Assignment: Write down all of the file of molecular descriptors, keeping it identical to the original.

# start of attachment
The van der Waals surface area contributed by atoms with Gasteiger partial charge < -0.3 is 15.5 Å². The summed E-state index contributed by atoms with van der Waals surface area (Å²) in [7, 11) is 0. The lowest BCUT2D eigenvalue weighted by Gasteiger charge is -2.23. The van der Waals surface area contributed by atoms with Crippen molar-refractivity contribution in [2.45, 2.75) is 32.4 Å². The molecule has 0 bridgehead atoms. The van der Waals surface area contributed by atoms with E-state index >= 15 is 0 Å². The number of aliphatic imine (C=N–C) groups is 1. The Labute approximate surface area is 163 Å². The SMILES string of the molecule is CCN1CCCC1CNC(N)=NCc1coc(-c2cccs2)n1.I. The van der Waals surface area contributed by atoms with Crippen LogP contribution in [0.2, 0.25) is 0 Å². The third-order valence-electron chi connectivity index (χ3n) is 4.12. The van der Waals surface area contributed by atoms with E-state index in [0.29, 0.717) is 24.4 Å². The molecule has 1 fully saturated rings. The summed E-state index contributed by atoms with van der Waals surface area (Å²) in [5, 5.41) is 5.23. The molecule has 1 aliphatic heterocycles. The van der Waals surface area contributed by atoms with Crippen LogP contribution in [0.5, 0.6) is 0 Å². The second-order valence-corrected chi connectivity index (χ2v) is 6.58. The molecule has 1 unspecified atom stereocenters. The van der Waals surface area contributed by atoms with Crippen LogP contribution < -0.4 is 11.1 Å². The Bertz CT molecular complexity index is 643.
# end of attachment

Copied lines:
The van der Waals surface area contributed by atoms with Gasteiger partial charge < -0.3 is 15.5 Å². The summed E-state index contributed by atoms with van der Waals surface area (Å²) in [7, 11) is 0. The lowest BCUT2D eigenvalue weighted by Gasteiger charge is -2.23. The van der Waals surface area contributed by atoms with Crippen molar-refractivity contribution in [2.45, 2.75) is 32.4 Å². The molecule has 0 bridgehead atoms. The van der Waals surface area contributed by atoms with E-state index >= 15 is 0 Å². The number of aliphatic imine (C=N–C) groups is 1. The Labute approximate surface area is 163 Å². The SMILES string of the molecule is CCN1CCCC1CNC(N)=NCc1coc(-c2cccs2)n1.I. The van der Waals surface area contributed by atoms with Crippen LogP contribution in [0.2, 0.25) is 0 Å². The third-order valence-electron chi connectivity index (χ3n) is 4.12. The van der Waals surface area contributed by atoms with E-state index in [0.29, 0.717) is 24.4 Å². The molecule has 1 fully saturated rings. The summed E-state index contributed by atoms with van der Waals surface area (Å²) in [5, 5.41) is 5.23. The molecule has 1 aliphatic heterocycles. The van der Waals surface area contributed by atoms with Crippen LogP contribution in [0.5, 0.6) is 0 Å². The second-order valence-corrected chi connectivity index (χ2v) is 6.58. The molecule has 1 unspecified atom stereocenters. The van der Waals surface area contributed by atoms with Crippen LogP contribution < -0.4 is 11.1 Å². The Bertz CT molecular complexity index is 643.